Are voting booths a thing of the past? Mail-in ballots dominated in L.A. County

A woman leaves a polling place with her dog.
Zulay Carrillo with her dog Max after voting in the Super Tuesday primary election at the Boyle Heights Senior Center on March 5.
(Allen J. Schaben / Los Angeles Times)

Good morning, and welcome to L.A. on the Record — our City Hall newsletter. It’s Dakota Smith at the helm.

The March 5 primary election showed once again that voters in L.A. County prefer mail-in ballots to marking their choice inside a booth.

More than 80% of the 1.65 million residents who voted in the election did so with a mail-in ballot, according to the Los Angeles County Registrar/Recorder, which is nearly finished with its count.

By comparison, just about 36% used a mail-in ballot in the 2016 presidential primary.

“Vote by mail is the more popular method of voting since we started mailing ballots,” said Michael Sanchez, a spokesman for the County Registrar-Recorder/County Clerk.


In November 2020, the state mailed a ballot to every voter because of the COVID-19 pandemic. In that election, about 79% of those who voted did it with a mail-in-ballot. The next year, California legislators passed a law mandating that all voters be sent mail-in ballots.

The March 5 election was the first presidential primary since that law went into effect. And vote-by-mail ballots — historically used more often by conservative and older voters — made for dramatic finishes in some cases.

In the race for a Silver Lake-to-Reseda City Council seat, Ethan Weaver called himself a “pragmatic Democrat” while Councilmember Nithya Raman labeled herself a “pragmatic progressive.” On election night, Weaver appeared headed for a runoff against Raman. But vote-by-mail ballots, which were counted in the following days, pushed Raman past the 50% threshold.

On the city’s Eastside, progressive council candidate Ysabel Jurado got a big surge from mail-in ballots counted in the days and weeks after the election, eventually landing her in first place against incumbent Kevin de León. The two now head to a runoff.

Jannet Torres, Jurado’s field director, credited the campaign’s strong ground game. A team of up to 20 people worked in shifts in the final days of the election to talk to voters.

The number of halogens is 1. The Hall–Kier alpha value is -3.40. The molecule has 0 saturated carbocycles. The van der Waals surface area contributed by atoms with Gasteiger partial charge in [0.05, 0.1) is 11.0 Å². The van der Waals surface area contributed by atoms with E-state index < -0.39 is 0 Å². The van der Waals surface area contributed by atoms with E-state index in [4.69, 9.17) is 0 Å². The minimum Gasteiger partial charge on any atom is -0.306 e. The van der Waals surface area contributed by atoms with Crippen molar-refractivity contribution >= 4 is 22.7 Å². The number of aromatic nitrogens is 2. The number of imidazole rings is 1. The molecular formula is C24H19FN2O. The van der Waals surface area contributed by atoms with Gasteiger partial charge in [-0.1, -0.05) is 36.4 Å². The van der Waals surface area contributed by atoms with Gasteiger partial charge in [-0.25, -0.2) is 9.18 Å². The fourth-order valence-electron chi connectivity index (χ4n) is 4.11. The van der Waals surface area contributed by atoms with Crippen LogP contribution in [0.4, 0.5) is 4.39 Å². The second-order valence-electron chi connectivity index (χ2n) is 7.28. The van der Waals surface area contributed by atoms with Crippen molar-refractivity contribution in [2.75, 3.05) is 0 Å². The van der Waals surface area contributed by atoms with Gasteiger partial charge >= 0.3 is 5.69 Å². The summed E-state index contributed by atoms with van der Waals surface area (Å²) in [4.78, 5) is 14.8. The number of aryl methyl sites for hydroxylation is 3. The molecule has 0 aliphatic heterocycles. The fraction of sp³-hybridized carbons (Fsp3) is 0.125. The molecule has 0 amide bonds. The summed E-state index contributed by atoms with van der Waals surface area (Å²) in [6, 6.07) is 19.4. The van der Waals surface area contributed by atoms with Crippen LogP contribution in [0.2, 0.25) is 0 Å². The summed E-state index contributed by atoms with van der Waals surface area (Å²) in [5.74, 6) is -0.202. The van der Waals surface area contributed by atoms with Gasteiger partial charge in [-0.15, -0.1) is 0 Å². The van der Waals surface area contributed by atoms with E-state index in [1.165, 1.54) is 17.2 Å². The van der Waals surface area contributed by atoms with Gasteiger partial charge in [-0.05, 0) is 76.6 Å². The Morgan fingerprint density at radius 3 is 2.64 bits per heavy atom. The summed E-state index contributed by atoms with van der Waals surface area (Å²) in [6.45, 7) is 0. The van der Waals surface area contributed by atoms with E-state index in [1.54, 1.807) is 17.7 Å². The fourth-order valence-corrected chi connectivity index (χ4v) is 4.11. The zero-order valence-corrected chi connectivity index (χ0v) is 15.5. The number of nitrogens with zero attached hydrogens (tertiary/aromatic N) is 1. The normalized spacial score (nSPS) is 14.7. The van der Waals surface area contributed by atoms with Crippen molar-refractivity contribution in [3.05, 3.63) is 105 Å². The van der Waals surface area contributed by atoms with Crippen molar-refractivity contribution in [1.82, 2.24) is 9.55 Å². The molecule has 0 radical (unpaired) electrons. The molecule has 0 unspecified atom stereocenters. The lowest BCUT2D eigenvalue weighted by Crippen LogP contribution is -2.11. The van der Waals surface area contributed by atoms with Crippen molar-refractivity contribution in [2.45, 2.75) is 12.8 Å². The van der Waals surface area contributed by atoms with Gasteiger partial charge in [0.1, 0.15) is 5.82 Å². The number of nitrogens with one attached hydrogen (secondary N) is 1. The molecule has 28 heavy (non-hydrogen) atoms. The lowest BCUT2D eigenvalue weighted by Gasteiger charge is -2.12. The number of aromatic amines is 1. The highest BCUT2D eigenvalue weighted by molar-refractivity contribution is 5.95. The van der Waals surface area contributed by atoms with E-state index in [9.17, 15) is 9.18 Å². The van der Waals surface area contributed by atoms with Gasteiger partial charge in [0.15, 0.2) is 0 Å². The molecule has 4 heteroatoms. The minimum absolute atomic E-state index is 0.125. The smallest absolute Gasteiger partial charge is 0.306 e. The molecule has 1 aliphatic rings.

Torres said that voters were overwhelmed by picking among the eight candidates, including the three “establishment” choices of De León and Assemblymembers Miguel Santiago and Wendy Carrillo.

Voters “didn’t know what to do until the last minute,” Torres said.

Eagle Rock resident Jane Demian, who volunteers with the national group Vote Forward, said that during the primary season, she noticed her friends holding on to their mail-in ballots longer because of two “controversial” ballot measures that voters may have needed time to research.

Those measures were Prop. 1 — Gov. Gavin Newsom’s effort to overhaul the state’s mental health system — and Healthy Streets Los Angeles, which requires the city to install bike and bus lanes.


Some voters may have struggled with other parts of the ballot, including the numerous candidates for Los Angeles County Superior Court judge, said political consultant Naomi Goldman.

Goldman, who canvassed for several candidates, said she encountered voters who’d received a ballot but hadn’t mailed it.

“People would come to the door, and say, “I know I got my ballot. It’s sitting somewhere.’”

State of play

—The City Council on Friday voted 12-1 to approve Mayor Karen Bass’ nomination of former Assemblyman Richard Katz to the Board of Water and Power Commissioners. Councilmember Nithya Raman cast the lone vote against Katz, but didn’t publicly explain it. Katz served on the city’s redistricting commission that recommended big changes to the shape of Raman’s district.

TEED OFF: A group of golfers filed a class-action lawsuit against the city of Los Angeles, alleging that officials have failed to stop brokers from buying up scarce tee times at municipal golf courses.

—BUDGET BUMMER: L.A. officials are moving forward with a plan to eliminate up to 2,000 vacant positions. The city has overspent by $288 million so far this budget year, with about half the overruns incurred by the police and fire departments. Mayor Karen Bass said the cuts would not affect services, since the positions are vacant.

—CRACKDOWN: The Los Angeles County Board of Supervisors gave preliminary approval for a law prohibiting residents from listing second homes, guesthouses, accessory dwelling units or investment properties as short-term rentals in unincorporated L.A. County.

—BIG BILL: The City Council will pay $24.5 million to end a lawsuit over the 2017 fatal police shooting of a 32-year-old Navy veteran. The award is one of the largest in LAPD history.


CASTING A WIDE NET: Los Angeles officials have hired a headhunting firm to vet candidates to be the next chief of police.

DUPED BY THE DOUBLE DIP?: The head of the International Brotherhood of Electrical Workers Local 18 is criticizing the L.A. City Attorney for allowing some city employees to “double dip” by retiring and then working at the DWP while collecting a pension for the first job.

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  • Where is Inside Safe? The mayor’s program to combat homelessness went to the Koreatown section of Councilmember Heather Hutt’s district. About 30 people went indoors from the area around Robert F. Kennedy Community Schools, according to Bass’ team.
  • On the docket for next week: The federal corruption trial targeting former deputy mayor Raymond Chan continues next week, with the defense team presenting its slate of witnesses.

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